After Donald Trump won the presidential election in November of 2016 former campaign manager Manafort sent Kushner an email in which he gave his advice for who should be appointed to senior positions within the new administration.
“Manafort emailed Kushner with recommendations for senior administration posts”
— Top News Today (@topnewstodayx) August 14, 2018
The fact that presidential son-in-law Jared Kushner’s name is now part of the evidence in Manafort’s trial is interesting but does directly implicate him in any crimes or other wrongdoing.
The list of recommendations sent to Kushner by Manafort included the controversial “suggestion” that Federal Savings Bank chair Stephen Calk be appointed as secretary of the Army. This was done in an email dated November 30, 2016 according to information provided by the U.S. Justice Department.
At the same time that Manafort was putting forth Calk’s name for the high level and very high profile Army Secretary position, Manafort was receiving from Calk some extremely valuable quid pro quo to complete his part of the illicit transaction.
At the time the email to Kishner was sent Manafort had already received the first installment of a $16 million loan from Calk’s bank under sweetheart terms that would be available to noone else. There is no indication that Manafort provided sufficient collateral for the loan or actually met any of the legal banking requirements for such a large loan.
Even though he was forced to resign in disgrace from his position in the Trump campaign his trial has shown that Manafort still had great influence in the Trump transition and even found ways to benefit monetarily from selling this influence.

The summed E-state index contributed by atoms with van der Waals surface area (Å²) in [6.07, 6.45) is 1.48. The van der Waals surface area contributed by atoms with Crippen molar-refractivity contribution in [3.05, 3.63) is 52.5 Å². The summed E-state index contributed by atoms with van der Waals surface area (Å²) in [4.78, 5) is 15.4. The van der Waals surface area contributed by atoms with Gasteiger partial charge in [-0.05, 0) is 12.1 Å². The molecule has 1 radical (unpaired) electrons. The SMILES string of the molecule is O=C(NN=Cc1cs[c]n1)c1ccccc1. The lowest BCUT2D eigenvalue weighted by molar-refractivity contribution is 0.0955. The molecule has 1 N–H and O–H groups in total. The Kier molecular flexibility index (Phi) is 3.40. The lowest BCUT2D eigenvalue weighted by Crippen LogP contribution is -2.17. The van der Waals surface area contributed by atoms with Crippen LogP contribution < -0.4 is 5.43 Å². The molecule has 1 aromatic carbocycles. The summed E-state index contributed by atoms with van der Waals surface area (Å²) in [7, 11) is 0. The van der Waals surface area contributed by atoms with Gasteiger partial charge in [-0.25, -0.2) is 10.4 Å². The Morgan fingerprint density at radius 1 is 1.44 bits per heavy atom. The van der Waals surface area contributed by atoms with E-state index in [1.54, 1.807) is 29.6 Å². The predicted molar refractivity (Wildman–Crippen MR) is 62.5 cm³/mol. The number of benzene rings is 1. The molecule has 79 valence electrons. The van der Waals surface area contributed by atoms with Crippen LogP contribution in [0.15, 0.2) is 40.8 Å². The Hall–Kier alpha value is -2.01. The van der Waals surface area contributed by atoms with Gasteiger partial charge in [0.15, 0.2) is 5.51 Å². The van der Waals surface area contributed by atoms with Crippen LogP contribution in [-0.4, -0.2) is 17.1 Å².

In the Kushner email Manafort recommended two other people to receive appointed positions within the new Trump administration. In the email Manafort wrote to Kushner, “The 3 individuals are people who I believe advance DT agenda. They will be totally reliable and responsive to the Trump White House.”
Kushner’s response to Manafort’s suggestions shows that he still had a lot of respect from high levels of Trump’s team. There was no delay on the part of Kushner and as soon as he got Manafort’s email he immediately responded, saying “On it!”
Kushner and Manafort, as senior Trump advisers, were both part of the infamous Trump Tower meeting with Russian agents which took place in June of 2016 and had worked together closely on the Trump campaign.
There was no evidence entered into the trial record that Kushner was aware of any financial connection between Manafort and Calk, but it is not clear why Kushner was so eager to listen to Manafort’s recommendations.
Trial evidence did show Manafort receiving a $9.5 million loan from Calk’s bank in November 2016 after the election, and an additional $6.5 million loan in January 2017, after Trump’s inauguration.
Calk was named to an economic adviser position during the campaign, but there was no evidence given by prosecutors to show whether Trump considered following through on Manafort’s suggestions.
Before Manafort sent the email to Kushner he had had talked to Calk about other possible administration positions. In a separate email also released Monday by prosecutors, Calk forwarded to Manafort his bio and a list of 29 different administration positions he would consider in exchange for making the large unsecured loans.
Calk included in his list of acceptable administration posts the top jobs at Treasury, Defense, Commerce and Housing and Urban Development. He also listed 19 potential ambassadorships, including the United Kingdom, France, Holy See and China.
Manafort also emailed Kushner the name of Vernon Parker to be deputy attorney general. Parker is an Arizona Republican and former official in the Bush administrations.